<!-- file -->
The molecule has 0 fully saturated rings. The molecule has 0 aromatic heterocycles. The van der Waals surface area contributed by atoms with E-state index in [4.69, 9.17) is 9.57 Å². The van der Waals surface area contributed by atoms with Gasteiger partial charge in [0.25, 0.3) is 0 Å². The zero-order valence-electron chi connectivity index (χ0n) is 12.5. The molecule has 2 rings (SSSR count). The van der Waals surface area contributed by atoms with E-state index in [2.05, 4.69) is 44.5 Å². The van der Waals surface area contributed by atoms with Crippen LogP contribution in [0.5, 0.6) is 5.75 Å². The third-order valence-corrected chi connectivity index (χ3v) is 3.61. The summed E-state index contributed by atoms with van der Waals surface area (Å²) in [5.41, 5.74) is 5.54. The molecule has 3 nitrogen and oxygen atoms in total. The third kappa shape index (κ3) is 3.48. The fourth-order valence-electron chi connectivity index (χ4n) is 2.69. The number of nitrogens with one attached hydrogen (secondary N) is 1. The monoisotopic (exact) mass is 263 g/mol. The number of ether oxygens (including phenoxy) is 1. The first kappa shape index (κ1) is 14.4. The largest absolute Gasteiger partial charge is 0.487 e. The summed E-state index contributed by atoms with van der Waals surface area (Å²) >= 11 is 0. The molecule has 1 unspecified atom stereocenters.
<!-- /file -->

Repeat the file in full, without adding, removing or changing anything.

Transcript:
The molecule has 0 fully saturated rings. The molecule has 0 aromatic heterocycles. The van der Waals surface area contributed by atoms with E-state index in [4.69, 9.17) is 9.57 Å². The van der Waals surface area contributed by atoms with Gasteiger partial charge in [0.25, 0.3) is 0 Å². The zero-order valence-electron chi connectivity index (χ0n) is 12.5. The molecule has 2 rings (SSSR count). The van der Waals surface area contributed by atoms with E-state index in [2.05, 4.69) is 44.5 Å². The van der Waals surface area contributed by atoms with Crippen LogP contribution in [0.5, 0.6) is 5.75 Å². The third-order valence-corrected chi connectivity index (χ3v) is 3.61. The summed E-state index contributed by atoms with van der Waals surface area (Å²) in [5.41, 5.74) is 5.54. The molecule has 3 nitrogen and oxygen atoms in total. The third kappa shape index (κ3) is 3.48. The fourth-order valence-electron chi connectivity index (χ4n) is 2.69. The number of nitrogens with one attached hydrogen (secondary N) is 1. The monoisotopic (exact) mass is 263 g/mol. The number of ether oxygens (including phenoxy) is 1. The first kappa shape index (κ1) is 14.4. The largest absolute Gasteiger partial charge is 0.487 e. The summed E-state index contributed by atoms with van der Waals surface area (Å²) >= 11 is 0. The molecule has 1 unspecified atom stereocenters.